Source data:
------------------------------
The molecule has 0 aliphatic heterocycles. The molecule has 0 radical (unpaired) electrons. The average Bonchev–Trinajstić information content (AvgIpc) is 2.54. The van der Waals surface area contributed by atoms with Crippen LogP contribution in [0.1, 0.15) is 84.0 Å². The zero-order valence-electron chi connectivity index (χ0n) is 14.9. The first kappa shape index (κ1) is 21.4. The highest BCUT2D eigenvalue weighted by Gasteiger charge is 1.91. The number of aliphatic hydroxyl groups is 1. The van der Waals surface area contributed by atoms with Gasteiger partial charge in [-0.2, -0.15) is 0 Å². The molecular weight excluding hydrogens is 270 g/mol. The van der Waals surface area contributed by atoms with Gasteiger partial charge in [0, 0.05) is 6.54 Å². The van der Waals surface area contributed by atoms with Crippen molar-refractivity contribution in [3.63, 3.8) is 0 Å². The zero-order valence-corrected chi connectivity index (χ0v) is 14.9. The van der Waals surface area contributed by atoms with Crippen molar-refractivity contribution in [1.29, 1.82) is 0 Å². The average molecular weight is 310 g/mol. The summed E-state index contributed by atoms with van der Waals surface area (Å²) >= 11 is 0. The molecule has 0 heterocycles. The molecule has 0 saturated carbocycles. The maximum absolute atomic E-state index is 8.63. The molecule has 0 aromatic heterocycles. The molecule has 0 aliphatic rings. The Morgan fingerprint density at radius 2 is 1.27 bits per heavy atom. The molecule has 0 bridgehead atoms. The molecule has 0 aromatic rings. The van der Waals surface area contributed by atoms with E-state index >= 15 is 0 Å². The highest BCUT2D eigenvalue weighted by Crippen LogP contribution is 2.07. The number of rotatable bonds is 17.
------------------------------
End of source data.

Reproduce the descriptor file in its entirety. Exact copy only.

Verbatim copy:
The molecule has 0 aliphatic heterocycles. The molecule has 0 radical (unpaired) electrons. The average Bonchev–Trinajstić information content (AvgIpc) is 2.54. The van der Waals surface area contributed by atoms with Crippen LogP contribution in [0.1, 0.15) is 84.0 Å². The zero-order valence-electron chi connectivity index (χ0n) is 14.9. The first kappa shape index (κ1) is 21.4. The highest BCUT2D eigenvalue weighted by Gasteiger charge is 1.91. The number of aliphatic hydroxyl groups is 1. The van der Waals surface area contributed by atoms with Gasteiger partial charge in [-0.2, -0.15) is 0 Å². The molecular weight excluding hydrogens is 270 g/mol. The van der Waals surface area contributed by atoms with Gasteiger partial charge in [0, 0.05) is 6.54 Å². The van der Waals surface area contributed by atoms with Crippen molar-refractivity contribution in [3.63, 3.8) is 0 Å². The zero-order valence-corrected chi connectivity index (χ0v) is 14.9. The van der Waals surface area contributed by atoms with Crippen molar-refractivity contribution in [1.29, 1.82) is 0 Å². The average molecular weight is 310 g/mol. The summed E-state index contributed by atoms with van der Waals surface area (Å²) >= 11 is 0. The molecule has 0 heterocycles. The molecule has 0 saturated carbocycles. The maximum absolute atomic E-state index is 8.63. The molecule has 0 aromatic heterocycles. The molecule has 0 aliphatic rings. The Morgan fingerprint density at radius 2 is 1.27 bits per heavy atom. The molecule has 0 bridgehead atoms. The molecule has 0 aromatic rings. The van der Waals surface area contributed by atoms with E-state index >= 15 is 0 Å². The highest BCUT2D eigenvalue weighted by Crippen LogP contribution is 2.07. The number of rotatable bonds is 17.